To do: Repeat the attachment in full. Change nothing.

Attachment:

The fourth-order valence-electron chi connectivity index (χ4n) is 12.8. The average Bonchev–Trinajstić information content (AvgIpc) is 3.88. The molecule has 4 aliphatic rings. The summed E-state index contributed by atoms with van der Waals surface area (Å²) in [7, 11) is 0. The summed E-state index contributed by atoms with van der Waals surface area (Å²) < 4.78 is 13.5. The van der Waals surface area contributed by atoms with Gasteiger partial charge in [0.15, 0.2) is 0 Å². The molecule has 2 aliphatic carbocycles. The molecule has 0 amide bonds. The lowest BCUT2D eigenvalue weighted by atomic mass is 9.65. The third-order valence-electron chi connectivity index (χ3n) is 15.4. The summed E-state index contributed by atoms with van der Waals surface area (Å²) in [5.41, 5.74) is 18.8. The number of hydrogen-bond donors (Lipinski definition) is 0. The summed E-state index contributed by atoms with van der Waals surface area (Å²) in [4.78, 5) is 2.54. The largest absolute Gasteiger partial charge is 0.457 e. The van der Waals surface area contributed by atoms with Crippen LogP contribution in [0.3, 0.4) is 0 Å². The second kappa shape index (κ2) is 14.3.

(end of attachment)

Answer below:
The fourth-order valence-electron chi connectivity index (χ4n) is 12.8. The average Bonchev–Trinajstić information content (AvgIpc) is 3.88. The molecule has 4 aliphatic rings. The summed E-state index contributed by atoms with van der Waals surface area (Å²) in [7, 11) is 0. The summed E-state index contributed by atoms with van der Waals surface area (Å²) < 4.78 is 13.5. The van der Waals surface area contributed by atoms with Gasteiger partial charge in [0.15, 0.2) is 0 Å². The molecule has 2 aliphatic carbocycles. The molecule has 0 amide bonds. The lowest BCUT2D eigenvalue weighted by atomic mass is 9.65. The third-order valence-electron chi connectivity index (χ3n) is 15.4. The summed E-state index contributed by atoms with van der Waals surface area (Å²) in [5.41, 5.74) is 18.8. The number of hydrogen-bond donors (Lipinski definition) is 0. The summed E-state index contributed by atoms with van der Waals surface area (Å²) in [4.78, 5) is 2.54. The largest absolute Gasteiger partial charge is 0.457 e. The van der Waals surface area contributed by atoms with Crippen LogP contribution in [0.3, 0.4) is 0 Å². The second kappa shape index (κ2) is 14.3.